At the end of my fall semester last year, my Chinese tutor xiao Pan invited me to visit her older sister’s family in Shenzhen!
“That’s in the south,” I thought. “It’s getting cold up here in Changsha, time to follow the sun. Besides, it’s in Guangdong province–home of dim sum. Civilization!”
I also had wild dreams of making a run for it into Hong Kong, before my January trip to America. Xiao Pan wouldn’t be able to come with me, since she was a mainland Chinese citizen, so I’d have to brave the trek across the Luohu land boundary alone.
Xiao Pan and I took an overnight train to Shenzhen, and I was not groped-while-sleeping, kept-awake-all-night-by-curious-passengers, or subjected to any of the other inconveniences I’d been warned that foreigners suffer on Chinese trains. I was kept awake part of the night by giggling with my good friend xiao Pan, pictured above on the right with her little nephew. But that was another matter.
Shortly after we arrived in the sooty, chilly town of Shenzhen (it was snowing in Changsha by then, so I couldn’t complain), I broached the idea to xiao Sarah.
“Where is the dim sum?” I asked.
“Dim sum!” I said, making hand gestures in the shape of small fried rolls stuffed with unholy parts of the pig. “Sum dim. Dim sum?”
She stared blankly at me, and we spent a few minutes Googling things. Then, after a few image searches, realization dawned.
“You mean yum cha.”
“Tea tasting. I’ll find a place.” So that was settled.
Meanwhile, we went out and bought ourselves a rock-hard mattress that was placed in the loft next to her sister’s bedroom. I called it our marriage bed. It was cold at night, we didn’t have sheets and there was no heating. During the day, my favorite thing to do was cuddle up in our blanket with xiao Pan and watch Merlin. That’s right–we were classy.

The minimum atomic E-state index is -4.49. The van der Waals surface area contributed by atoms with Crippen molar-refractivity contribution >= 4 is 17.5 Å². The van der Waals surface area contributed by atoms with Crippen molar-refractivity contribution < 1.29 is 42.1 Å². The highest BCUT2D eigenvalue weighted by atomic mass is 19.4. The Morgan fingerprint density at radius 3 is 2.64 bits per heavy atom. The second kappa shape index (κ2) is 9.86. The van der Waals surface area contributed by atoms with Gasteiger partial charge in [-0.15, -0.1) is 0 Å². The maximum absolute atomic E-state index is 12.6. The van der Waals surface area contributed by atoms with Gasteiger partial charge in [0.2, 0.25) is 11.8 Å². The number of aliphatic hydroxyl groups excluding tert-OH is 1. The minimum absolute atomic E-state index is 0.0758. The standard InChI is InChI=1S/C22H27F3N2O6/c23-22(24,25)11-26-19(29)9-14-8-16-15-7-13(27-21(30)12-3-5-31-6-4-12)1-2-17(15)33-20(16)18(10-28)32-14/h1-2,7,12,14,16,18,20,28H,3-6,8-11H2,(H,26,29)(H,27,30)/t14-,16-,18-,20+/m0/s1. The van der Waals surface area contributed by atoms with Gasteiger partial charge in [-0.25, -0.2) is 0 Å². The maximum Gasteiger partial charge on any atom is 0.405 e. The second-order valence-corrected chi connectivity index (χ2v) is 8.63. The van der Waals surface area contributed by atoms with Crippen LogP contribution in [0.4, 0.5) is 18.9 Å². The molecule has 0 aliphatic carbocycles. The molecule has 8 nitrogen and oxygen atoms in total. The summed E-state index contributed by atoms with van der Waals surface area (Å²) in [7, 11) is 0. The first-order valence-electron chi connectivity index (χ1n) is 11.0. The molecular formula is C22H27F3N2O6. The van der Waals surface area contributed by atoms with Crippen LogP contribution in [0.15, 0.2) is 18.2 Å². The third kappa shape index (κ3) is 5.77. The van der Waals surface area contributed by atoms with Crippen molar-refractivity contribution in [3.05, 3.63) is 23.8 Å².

One day that week we decided to be classy, and go on an expedition. Xiao Pan had never seen the ocean before, and Shenzhen has a coast, so we made our way down to the seaside.
When we got there, it was about 50 degrees and windy as shit. I tried to explain to her that the homeland of my people–San Francisco and/or Oregon–was exactly like this, and that it was traditional to buy a commemorative sweatshirt and have fish and chips while staring into the grey and angry waters. But she’d apparently had her heart set on LA surfer-type weather complete avec shirtless copper-skinned men (okay, I might be embellishing slightly) and was extremely disappointed.
And so it was that the normally Pollyangelique-xiao Pan grew to detest the chilly, smoky city much like most of us jaded foreigners do. She cutely stamped her cute foot into the pavement of the sidewalk, saying, “I hate Shenzhen! I hate Shenzhen!”
Hopefully when she finally visits me, San Francisco will be having its one sunny day that year.
Sarah's nephew eating dinner with his grandpa!
After an extremely frustrating and unpleasant 3-hour trip across the city via public transit our dim sum trip turned into dim NONE (haha see what I did there), and we reassessed our options. It turned out we were staying not in Shenzhen proper but in a suburb, which is like staying not in the armpit of China but in an orbiting sweat-covered dust mite. So we decided to cherish the fact that we were in a shopping mall that had, like, stores in it, and restaurants not-serving-Changsha-food.
“That restaurant serves Thai food,” said xiao Pan helpfully, pointing to a facade in a small food court. I was sorely tempted, but I hadn’t yet given up on the dim sum idea.
“Let’s go look for dim sum, and if it doesn’t work out we can come back.” At this point in life, I had figured out that pad thai can solve almost any problem, even those caused by six hours of public transit for basically no reason.
We spent about twenty desperately hungry minutes searching, and then wandered back to the original restaurant.
“I can’t believe there’s Thai food in this place, I haven’t had any since coming to China.”
“There’s Thai food in Changsha,” said xiao Pan helpfully. “It is tasty, I like it.”
We sat down in the restaurant, and I looked at the menu. I looked at xiao Pan.
“I like Taiwan Province food,” she repeated. “Have you tried it?”
“Thai…thai-wan?” I said, staring blankly. “Not Thai-LAND?!”
“In my opinion,” xiao Pan said, misusing the phrase, “Thai-land is Thai-wan Province.”
And then I did not kill one of my best friends for the sake of lost pad thai. I’d say it was big of me.
This baby cried whenever I looked at him for more than 2 seconds. The grandmother, luckily, thought his fear of foreigners was HILARIOUS.
Next time: HONG KONG, THE PROMISED LAND, WHICH WAS FLOWING WITH MILK HONEY PAD THAI AND INDIAN FOOD.